Counseling Patients on the Use of Electronic Cigarettes

Published: January 2015

Positive: No

Link to publication: http://www.mayoclinicproceedings.org/article/S0025-6196%2814%2900989-6/fulltext#sec7

DOI: http://dx.doi.org/10.1016/j.mayocp.2014.11.004

Authors:

Jon O. Ebbert, MD, MS
Amenah A. Agunwamba, ScD, MPH
Lila J. Rutten, PhD, MPH


Summary

Electronic cigarettes (e-cigarettes) have substantially increased in popularity. Clear evidence about the safety of e-cigarettes is lacking, and laboratory experiments and case reports suggest these products may be associated with potential adverse health consequences. The effectiveness of e-cigarettes for smoking cessation is modest and appears to be comparable to the nicotine patch combined with minimal behavioral support. Although a role for e-cigarettes in the treatment of tobacco dependence may emerge in the future, the potential risk of e-cigarettes outweighs their known benefit as a recommended tobacco treatment strategy by clinicians. Patients should be counseled on the known efficacy and potential risks of e-cigarettes.


Conclusions

Clinicians are ethically obligated to promote smoking cessation using evidence-based treatment strategies. Smokers will ask about e-cigarettes, and we must be prepared to offer appropriate counseling. With the evidence available to date, clinicians must be circumspect in recommending e-cigarettes for use by cigarette smokers interested in quitting smoking for the following reasons:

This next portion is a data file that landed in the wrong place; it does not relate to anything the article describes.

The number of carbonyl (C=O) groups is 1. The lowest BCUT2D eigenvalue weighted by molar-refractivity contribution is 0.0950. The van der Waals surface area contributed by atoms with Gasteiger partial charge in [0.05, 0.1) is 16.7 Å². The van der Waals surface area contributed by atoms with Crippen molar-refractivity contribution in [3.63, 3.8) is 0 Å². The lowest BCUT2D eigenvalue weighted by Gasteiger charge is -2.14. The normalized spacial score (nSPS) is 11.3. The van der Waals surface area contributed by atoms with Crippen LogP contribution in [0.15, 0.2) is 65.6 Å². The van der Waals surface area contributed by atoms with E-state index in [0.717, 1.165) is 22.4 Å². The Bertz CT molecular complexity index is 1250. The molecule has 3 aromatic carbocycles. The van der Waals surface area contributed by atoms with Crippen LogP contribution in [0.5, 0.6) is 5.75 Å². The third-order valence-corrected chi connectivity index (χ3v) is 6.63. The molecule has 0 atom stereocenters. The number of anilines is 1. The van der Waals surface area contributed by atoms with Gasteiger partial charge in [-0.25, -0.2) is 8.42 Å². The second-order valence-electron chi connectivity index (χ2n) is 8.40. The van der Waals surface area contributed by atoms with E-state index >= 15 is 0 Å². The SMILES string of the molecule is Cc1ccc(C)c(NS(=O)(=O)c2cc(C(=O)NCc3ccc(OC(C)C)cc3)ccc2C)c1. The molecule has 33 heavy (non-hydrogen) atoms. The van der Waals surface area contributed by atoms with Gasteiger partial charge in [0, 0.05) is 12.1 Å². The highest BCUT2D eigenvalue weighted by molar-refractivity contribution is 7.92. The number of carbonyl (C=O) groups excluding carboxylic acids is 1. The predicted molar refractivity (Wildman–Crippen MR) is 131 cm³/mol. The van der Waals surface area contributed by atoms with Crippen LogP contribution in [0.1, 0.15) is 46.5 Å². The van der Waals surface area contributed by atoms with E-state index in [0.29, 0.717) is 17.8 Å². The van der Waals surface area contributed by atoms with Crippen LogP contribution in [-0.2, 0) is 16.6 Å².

1. They are not demonstrably superior to FDA-approved medications for smoking cessation.

2. They may not be effective for smoking cessation and dual use (ie, using e-cigarettes and continuing to smoke) will prolong exposure to tobacco.

3. They are not FDA-approved for the treatment of tobacco dependence.

4. Short-term safety data suggest they may cause airway reactivity.

5. The long-term health risk of exposure to e-cigarette constituent chemicals is unknown.

6. No regulatory oversight, such as requirements for good manufacturing practices, is currently in place for e-cigarette devices or e-juice.

More clinical safety data and increased product reliability and regulation are needed before e-cigarettes can assume a place in the standard clinical approaches to the treatment of tobacco dependence.

Full text: __www.mayoclinicproceedings.org_article_S0025-6196(14)00989-6_fulltext